This is a Kyoto love story, like a romantic movie that makes your heart sigh and your body warm all over. It’s about a woodworker from the Big Island and a fiber artist from Chicago who went to Japan separately to learn in earnest all they could about their craft . . . and found something even more valuable and real: They found each other.

Lonny Masaru Tomono was born and raised on the Big Island and moved to Oahu in his junior year of high school. After graduating from Kalani High School, the yonsei decided to pursue his interest in wood sculpture and went to the San Francisco Art Institute in 1973.

Just before finishing college, Lonny met several carpenters who were rebuilding an old Japanese temple that had been shipped from Japan. “I had heard and read in books how the Japanese build without nails, and I was real interested,” recalls Lonny.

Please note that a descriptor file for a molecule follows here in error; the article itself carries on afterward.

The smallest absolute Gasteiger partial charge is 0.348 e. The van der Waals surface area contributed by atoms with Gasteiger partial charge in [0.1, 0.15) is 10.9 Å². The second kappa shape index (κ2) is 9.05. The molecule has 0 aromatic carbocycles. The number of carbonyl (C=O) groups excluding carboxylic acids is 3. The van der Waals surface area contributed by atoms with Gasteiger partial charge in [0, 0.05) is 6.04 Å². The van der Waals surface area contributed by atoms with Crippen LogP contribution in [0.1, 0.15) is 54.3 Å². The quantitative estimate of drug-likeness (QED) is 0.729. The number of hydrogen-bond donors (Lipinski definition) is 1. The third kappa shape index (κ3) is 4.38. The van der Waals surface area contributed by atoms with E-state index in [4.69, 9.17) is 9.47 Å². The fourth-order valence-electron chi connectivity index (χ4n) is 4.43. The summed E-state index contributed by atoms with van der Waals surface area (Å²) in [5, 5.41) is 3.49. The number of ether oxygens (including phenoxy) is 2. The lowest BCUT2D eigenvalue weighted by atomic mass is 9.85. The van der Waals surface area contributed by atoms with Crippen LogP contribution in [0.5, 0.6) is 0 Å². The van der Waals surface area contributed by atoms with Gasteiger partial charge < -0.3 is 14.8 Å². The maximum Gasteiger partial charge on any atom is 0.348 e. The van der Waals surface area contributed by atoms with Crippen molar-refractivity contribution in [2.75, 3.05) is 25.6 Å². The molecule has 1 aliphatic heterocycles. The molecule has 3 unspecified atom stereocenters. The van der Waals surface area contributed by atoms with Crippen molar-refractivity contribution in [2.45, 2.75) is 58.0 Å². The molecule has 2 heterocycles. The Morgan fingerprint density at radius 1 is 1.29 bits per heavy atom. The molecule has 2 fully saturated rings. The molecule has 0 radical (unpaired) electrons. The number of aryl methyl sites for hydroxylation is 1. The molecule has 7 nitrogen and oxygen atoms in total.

“When I actually saw the work, I knew that was what I really wanted to do. I just couldn’t believe how sophisticated it all was, even though it was 150 years old!” By the time he got involved, work on the temple was already completed, but Lonny helped out with a new project — a temple at the San Francisco Zen Center. Lonny worked with Makoto Imai, a traditional Japanese woodworker, for three years.

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  1. Hello and Aloha, greetings from Japan!
    I am now visiting Hawaii, Kona area, and trying to meet with woodworkers here. I was given your name by Tai Lake. I have been a furniture maker in Japan since 1995, and now considering to work in the U.S. again. I was originally working in Seattle. If you have time to meet, it would be nice to talk with you. I am in Hawaii until June 12th, and then I return to Japan.
    Regards, Russell Jokela. Friend’s ph: 808-217-5024.


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